You must have had the thought, “Maybe they’re faking it. Maybe it doesn’t work for anybody.” But then you come across studies about positive thinking improving health, and it makes you doubt your doubt, right? Then the question is, “Why doesn’t positive thinking work for me?” And you think, “Maybe if I thought positive about positive thinking it would work better.”
But that’s not the problem. When positive thinking works, it’s not because people believe in it — it works when it does because people are doing it in a certain way. When positive thinking doesn't work for you, it’s for one of these three reasons:
1. Your willpower is in conflict with your imagination. Whenever the two conflict, imagination always wins. If you are forcing yourself to “think positive” while imagining things turning out badly, you will feel badly even though you are saying positive things to yourself. Imagination is more powerful.
2. You’re thinking positively negatively. If you try to prevent yourself from thinking a negative thought, experiments show you will think the thought MORE than if you don’t try to avoid the thought. That’s just how the brain works.
3. Your positive thinking is done shallowly and without commitment. Platitudes don’t work. You can’t just say positive things and expect it to have an impact on your attitude or your mood. Your feelings are affected by what you truly believe, not what you merely say.
If you want to enjoy the health benefits, the benefits to your relationships, and the improved effectiveness at accomplishing your goals that positive thinking can give you — you’ve got to apply these principles:
1. Don’t use force. You can’t force yourself to be positive, and in fact, forcing yourself is an unpleasant feeling. Use your imagination effectively instead. Sit down, close your eyes, and relax first — before you use your imagination. Once you’re relaxed, imagine the outcome you want. If you’re in the middle of a crisis you can’t do this, of course. So this one won’t work on the spot. But it will work for a longer-term situation. A few times a week, relax deeply and envision the outcome you want.
2. It doesn’t work to try not to think of something negative. If you find yourself doing that, what can you do? Direct your thoughts with a good question.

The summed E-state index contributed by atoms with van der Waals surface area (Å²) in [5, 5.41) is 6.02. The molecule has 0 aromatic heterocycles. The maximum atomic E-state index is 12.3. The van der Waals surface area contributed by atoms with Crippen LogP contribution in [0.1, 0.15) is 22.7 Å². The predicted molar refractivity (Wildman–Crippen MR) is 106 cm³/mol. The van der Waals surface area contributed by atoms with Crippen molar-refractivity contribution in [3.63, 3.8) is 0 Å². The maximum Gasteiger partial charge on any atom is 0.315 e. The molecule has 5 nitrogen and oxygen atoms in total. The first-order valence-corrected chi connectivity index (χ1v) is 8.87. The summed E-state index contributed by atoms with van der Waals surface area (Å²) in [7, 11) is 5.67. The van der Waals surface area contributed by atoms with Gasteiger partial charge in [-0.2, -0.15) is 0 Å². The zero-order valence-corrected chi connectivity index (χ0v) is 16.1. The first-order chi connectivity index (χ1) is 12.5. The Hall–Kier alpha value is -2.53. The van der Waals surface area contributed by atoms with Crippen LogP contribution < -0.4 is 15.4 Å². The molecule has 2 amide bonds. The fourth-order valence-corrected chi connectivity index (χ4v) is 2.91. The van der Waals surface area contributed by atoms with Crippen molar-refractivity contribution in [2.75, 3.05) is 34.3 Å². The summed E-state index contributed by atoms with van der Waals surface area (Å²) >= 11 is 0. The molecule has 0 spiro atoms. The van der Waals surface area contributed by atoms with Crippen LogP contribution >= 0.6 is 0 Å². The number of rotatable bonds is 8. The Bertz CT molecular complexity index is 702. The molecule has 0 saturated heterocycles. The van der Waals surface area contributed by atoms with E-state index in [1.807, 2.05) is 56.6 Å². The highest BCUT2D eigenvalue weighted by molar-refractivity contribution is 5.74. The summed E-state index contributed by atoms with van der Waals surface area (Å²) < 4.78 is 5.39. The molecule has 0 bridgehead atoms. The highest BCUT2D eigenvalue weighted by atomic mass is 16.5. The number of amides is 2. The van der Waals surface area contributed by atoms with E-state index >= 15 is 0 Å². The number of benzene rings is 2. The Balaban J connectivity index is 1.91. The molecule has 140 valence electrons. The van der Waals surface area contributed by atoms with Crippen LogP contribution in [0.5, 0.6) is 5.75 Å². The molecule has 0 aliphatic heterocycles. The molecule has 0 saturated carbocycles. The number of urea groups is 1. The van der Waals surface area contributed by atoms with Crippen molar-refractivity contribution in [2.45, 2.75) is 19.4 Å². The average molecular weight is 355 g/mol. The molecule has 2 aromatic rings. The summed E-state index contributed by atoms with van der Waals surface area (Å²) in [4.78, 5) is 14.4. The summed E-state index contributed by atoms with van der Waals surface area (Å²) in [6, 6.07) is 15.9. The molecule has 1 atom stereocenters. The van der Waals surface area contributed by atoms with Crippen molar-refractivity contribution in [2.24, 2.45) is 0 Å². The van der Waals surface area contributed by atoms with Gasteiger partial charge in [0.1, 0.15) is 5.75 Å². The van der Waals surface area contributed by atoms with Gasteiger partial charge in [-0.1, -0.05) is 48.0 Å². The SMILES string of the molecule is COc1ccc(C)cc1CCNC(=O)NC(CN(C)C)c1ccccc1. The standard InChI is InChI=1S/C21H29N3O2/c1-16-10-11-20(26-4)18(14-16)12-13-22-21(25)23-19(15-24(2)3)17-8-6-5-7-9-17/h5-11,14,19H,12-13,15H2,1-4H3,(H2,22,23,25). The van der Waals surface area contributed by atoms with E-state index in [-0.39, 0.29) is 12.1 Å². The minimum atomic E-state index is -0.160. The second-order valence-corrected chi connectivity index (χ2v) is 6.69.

3. If platitudes don’t work, but you want to think more positively, what can you do? The negative thoughts are like a virus on your computer. You need a way to isolate the virus and then remove it. Forcing yourself to think something positive every time you think something negative doesn’t work because you don’t believe the positive thought.
The solution is to find out what’s wrong with the negative thought — and if there’s nothing wrong with it, to accept the reality and stop concerning yourself with trying to disbelieve it.
But probably there is something genuinely wrong with your negative thoughts. You can find out by using the Antivirus for Your Mind. It is a process of calling up those negative thoughts one at a time and really looking at each one carefully to see if the thought contains any of the 22 “mind-viruses.” These are 22 thought-mistakes. Everybody makes them at some time or another, and (without knowing it) believes something that isn’t true — something that impairs their ability to function or something that brings them down unnecessarily. Root out those mistakes in your own thoughts and free yourself of the tyranny of false negative beliefs.
Positive thinking — done in a particular way — can indeed work beautifully. Now you know how. Does it seem too hard? Were you looking for a quick fix? If so, look carefully at your belief. Would it really be so hard to relax and imagine a good outcome? Would it really be so hard to spend a half hour rooting out a false belief that consistently brings you down?
The benefits of effective positive thinking far outweigh the time and effort it takes to achieve it.
So start today. Choose one of the three solutions and get to work on it. After you have that one pretty well mastered, come back and choose another one and work on it.
Adam Khan is the author of Principles For Personal Growth and co-author with Klassy Evans of How to Change the Way You Look at Things (in Plain English). Follow his podcast, The Adam Bomb.